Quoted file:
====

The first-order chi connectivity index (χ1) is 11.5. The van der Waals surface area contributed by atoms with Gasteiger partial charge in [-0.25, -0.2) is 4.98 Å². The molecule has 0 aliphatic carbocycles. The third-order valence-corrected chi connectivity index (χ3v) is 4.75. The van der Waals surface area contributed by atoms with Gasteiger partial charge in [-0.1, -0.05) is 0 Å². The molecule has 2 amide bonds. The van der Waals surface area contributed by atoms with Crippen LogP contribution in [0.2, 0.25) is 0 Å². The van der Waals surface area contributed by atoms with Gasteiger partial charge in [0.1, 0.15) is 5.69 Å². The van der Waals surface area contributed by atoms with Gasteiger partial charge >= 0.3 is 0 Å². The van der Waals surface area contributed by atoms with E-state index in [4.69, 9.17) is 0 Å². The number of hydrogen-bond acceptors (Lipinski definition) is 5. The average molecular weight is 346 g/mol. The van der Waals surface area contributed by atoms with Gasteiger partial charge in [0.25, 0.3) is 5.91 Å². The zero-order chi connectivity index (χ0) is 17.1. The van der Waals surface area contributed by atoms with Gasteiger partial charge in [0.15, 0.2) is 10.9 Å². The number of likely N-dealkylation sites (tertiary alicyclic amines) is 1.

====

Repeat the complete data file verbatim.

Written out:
The first-order chi connectivity index (χ1) is 11.5. The van der Waals surface area contributed by atoms with Gasteiger partial charge in [-0.25, -0.2) is 4.98 Å². The molecule has 0 aliphatic carbocycles. The third-order valence-corrected chi connectivity index (χ3v) is 4.75. The van der Waals surface area contributed by atoms with Gasteiger partial charge in [-0.1, -0.05) is 0 Å². The molecule has 2 amide bonds. The van der Waals surface area contributed by atoms with Crippen LogP contribution in [0.2, 0.25) is 0 Å². The van der Waals surface area contributed by atoms with Gasteiger partial charge in [0.1, 0.15) is 5.69 Å². The van der Waals surface area contributed by atoms with Gasteiger partial charge >= 0.3 is 0 Å². The van der Waals surface area contributed by atoms with E-state index in [4.69, 9.17) is 0 Å². The number of hydrogen-bond acceptors (Lipinski definition) is 5. The average molecular weight is 346 g/mol. The van der Waals surface area contributed by atoms with Gasteiger partial charge in [0.25, 0.3) is 5.91 Å². The zero-order chi connectivity index (χ0) is 17.1. The van der Waals surface area contributed by atoms with Gasteiger partial charge in [0.15, 0.2) is 10.9 Å². The number of likely N-dealkylation sites (tertiary alicyclic amines) is 1.